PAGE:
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We do not export NFS shares to computer systems where root is not limited to systems staff; many users who have root on their local linux installations find that using scp/sftp to move files back and forth to department filesystems is tedious. Because the security model for CIFS(SMB) is more finely-grained, we allow access to the SMB daemons from anyhere inside UVA IP address space. We recommend using smbmount or mount -t cifs to mount your home directory on your Linux box (smbmount is deprecated and not fully functional in cases with matching user names between systems).

All you typically need to specify is the share name (MS UNC 'path'), the mountpoint in the local filesystem, and a username:

The MS UNC hueristic looks like:


Please note that this is different from the full path in the *nix world; you should not include your partition or "home" in the path. Also, because the "\" character has a legacy special meaning to the shell (ie, 'escape' or ignore the special meaning of the character following the slash), we have to 'flip' the slash to 'unix' slashes:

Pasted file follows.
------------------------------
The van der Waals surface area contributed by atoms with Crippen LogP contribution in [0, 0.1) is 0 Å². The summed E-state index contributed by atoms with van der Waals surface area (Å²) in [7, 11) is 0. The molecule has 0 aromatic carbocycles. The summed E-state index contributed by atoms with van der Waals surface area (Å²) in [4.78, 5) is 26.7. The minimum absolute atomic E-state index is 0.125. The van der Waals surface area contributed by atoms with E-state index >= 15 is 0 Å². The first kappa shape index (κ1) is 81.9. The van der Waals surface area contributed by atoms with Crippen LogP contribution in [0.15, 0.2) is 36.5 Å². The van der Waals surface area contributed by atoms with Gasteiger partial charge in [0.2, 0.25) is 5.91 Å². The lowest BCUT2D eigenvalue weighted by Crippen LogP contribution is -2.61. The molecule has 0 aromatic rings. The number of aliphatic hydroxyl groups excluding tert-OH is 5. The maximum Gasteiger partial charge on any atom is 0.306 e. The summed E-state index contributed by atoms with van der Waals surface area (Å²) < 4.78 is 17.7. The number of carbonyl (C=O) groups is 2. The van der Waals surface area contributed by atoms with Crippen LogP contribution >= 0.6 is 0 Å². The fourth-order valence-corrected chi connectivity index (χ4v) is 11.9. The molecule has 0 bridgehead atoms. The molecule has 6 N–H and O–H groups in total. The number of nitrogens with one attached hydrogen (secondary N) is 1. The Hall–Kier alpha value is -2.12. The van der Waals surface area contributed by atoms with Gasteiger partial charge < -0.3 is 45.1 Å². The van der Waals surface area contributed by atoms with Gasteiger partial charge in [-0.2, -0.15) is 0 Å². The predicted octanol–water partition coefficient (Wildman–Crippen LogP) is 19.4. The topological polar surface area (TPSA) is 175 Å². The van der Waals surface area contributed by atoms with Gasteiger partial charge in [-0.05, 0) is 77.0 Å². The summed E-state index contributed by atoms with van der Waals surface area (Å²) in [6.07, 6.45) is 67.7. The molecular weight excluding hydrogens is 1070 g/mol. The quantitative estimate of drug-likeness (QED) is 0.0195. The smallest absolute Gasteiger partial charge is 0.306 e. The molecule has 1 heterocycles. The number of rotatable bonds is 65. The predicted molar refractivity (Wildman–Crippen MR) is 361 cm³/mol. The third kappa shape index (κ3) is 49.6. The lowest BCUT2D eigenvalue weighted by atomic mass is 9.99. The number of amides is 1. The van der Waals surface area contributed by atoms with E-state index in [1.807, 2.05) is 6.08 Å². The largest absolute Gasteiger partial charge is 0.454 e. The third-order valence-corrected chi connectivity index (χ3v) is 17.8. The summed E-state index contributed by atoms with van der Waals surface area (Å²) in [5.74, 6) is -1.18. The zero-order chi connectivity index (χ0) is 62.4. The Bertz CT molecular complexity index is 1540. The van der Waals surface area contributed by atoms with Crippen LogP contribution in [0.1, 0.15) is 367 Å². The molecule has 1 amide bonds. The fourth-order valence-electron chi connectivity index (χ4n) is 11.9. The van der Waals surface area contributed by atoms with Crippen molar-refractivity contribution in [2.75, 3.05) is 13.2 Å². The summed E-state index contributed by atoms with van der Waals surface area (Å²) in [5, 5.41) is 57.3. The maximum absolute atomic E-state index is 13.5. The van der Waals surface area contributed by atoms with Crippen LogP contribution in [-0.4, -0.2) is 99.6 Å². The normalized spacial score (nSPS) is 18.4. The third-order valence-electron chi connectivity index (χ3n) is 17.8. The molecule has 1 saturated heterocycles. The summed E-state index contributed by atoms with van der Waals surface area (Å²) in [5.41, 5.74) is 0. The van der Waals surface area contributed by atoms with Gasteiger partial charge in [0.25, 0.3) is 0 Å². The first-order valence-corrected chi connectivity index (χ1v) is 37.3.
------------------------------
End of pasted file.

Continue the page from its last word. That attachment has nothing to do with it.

\\apollo\jpr9c -> //Apollo/jpr9c


Because you must execute the mount command as root (UID 0) you need to pass an alternate UID (username) to the smbmount or mount command:

-o user=<username>

Generally, executing smbmount looks like:

jpr9c@cordelia:~$ sudo smbmount //apollo/jpr9c /mnt -o user=jpr9c
jpr9c@cordelia:~$ cd /mnt
jpr9c@cordelia:/mnt$ ls
111506_Electronic Access Form.pdf  Machine_names.xls
2002inventory.xls		   mail
2004users			   Mail

It has been possible in the past to store the password information and have an smbmount run out of /etc/fstab; currently users report this is broken, and in any event, it is inherently somewhat insecure, depending on how good your password storage protection is.

Mount -t cifs

Executing mount -t cifs can be a little more complex. It also requires running as root and it needs the -o switch, as above, but additional options aside from the username are required. The format for the options is:

-o user=<CSUsername>,password=<CSPassword>,domain=CSDOM,rw,uid=<LocalUsername>,gid=<LocalGroupName>

CSUsername and CSPassword are your CS Unix credentials and CSDOM is the CS domain 'rw' indicates mounting will be read/write LocalUsername and LocalGroupName are the local user and group that will own the files and directories when mounted

All together it looks something like this:

bjd5v@hammingvm:~$ sudo mount -t cifs // /mnt/nas10 
-o username=bjd5v,password=*********,rw,domain=CSDOM,uid=bjduser,gid=bjdgroup
bjd5v@hammingvm:~$ cd /mnt/nas11
bjd5v@hammingvm:~/mnt/nas11$ ls 2*
20121221.html            20130313111240349.pdf
20130214101756318.pdf    20130316102706244.pdf

Because we do not provide support for user-root Linux installs, you will need to experiment with this a bit if you have problems. Please see "man smbmount" (it may redirect to the man page for mount.cifs depending on your system) or "man mount" and "man mount.cifs" for more information.